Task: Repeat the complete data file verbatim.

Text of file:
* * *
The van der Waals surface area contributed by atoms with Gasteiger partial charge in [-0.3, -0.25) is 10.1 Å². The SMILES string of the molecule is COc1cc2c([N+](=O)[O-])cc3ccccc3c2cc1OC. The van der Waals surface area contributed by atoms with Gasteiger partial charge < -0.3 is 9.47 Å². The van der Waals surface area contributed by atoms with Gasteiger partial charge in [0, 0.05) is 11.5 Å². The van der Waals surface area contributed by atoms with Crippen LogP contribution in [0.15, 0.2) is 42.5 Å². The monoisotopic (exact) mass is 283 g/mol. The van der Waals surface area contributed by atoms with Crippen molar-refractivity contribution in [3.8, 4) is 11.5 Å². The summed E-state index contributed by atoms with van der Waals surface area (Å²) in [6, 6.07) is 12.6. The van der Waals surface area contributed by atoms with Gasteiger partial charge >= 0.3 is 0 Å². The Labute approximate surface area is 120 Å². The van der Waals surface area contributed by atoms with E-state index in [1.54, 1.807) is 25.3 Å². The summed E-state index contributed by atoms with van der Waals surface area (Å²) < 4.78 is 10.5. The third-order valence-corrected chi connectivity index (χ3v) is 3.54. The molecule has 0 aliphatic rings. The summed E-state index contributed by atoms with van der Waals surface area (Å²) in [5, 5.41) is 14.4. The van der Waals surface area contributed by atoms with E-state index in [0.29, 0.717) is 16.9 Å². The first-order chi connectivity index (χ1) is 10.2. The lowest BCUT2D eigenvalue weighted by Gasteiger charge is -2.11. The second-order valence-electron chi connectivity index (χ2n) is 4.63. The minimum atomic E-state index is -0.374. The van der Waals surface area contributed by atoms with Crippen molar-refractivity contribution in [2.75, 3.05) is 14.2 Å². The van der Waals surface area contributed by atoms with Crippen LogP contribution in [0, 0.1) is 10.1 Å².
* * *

The van der Waals surface area contributed by atoms with Gasteiger partial charge in [-0.3, -0.25) is 10.1 Å². The SMILES string of the molecule is COc1cc2c([N+](=O)[O-])cc3ccccc3c2cc1OC. The van der Waals surface area contributed by atoms with Gasteiger partial charge < -0.3 is 9.47 Å². The van der Waals surface area contributed by atoms with Gasteiger partial charge in [0, 0.05) is 11.5 Å². The van der Waals surface area contributed by atoms with Crippen LogP contribution in [0.15, 0.2) is 42.5 Å². The monoisotopic (exact) mass is 283 g/mol. The van der Waals surface area contributed by atoms with Crippen molar-refractivity contribution in [3.8, 4) is 11.5 Å². The summed E-state index contributed by atoms with van der Waals surface area (Å²) in [6, 6.07) is 12.6. The van der Waals surface area contributed by atoms with Gasteiger partial charge >= 0.3 is 0 Å². The Labute approximate surface area is 120 Å². The van der Waals surface area contributed by atoms with E-state index in [1.54, 1.807) is 25.3 Å². The summed E-state index contributed by atoms with van der Waals surface area (Å²) < 4.78 is 10.5. The third-order valence-corrected chi connectivity index (χ3v) is 3.54. The molecule has 0 aliphatic rings. The summed E-state index contributed by atoms with van der Waals surface area (Å²) in [5, 5.41) is 14.4. The van der Waals surface area contributed by atoms with E-state index in [0.29, 0.717) is 16.9 Å². The first-order chi connectivity index (χ1) is 10.2. The lowest BCUT2D eigenvalue weighted by Gasteiger charge is -2.11. The second-order valence-electron chi connectivity index (χ2n) is 4.63. The minimum atomic E-state index is -0.374. The van der Waals surface area contributed by atoms with Crippen molar-refractivity contribution in [2.75, 3.05) is 14.2 Å². The van der Waals surface area contributed by atoms with Crippen LogP contribution in [0, 0.1) is 10.1 Å².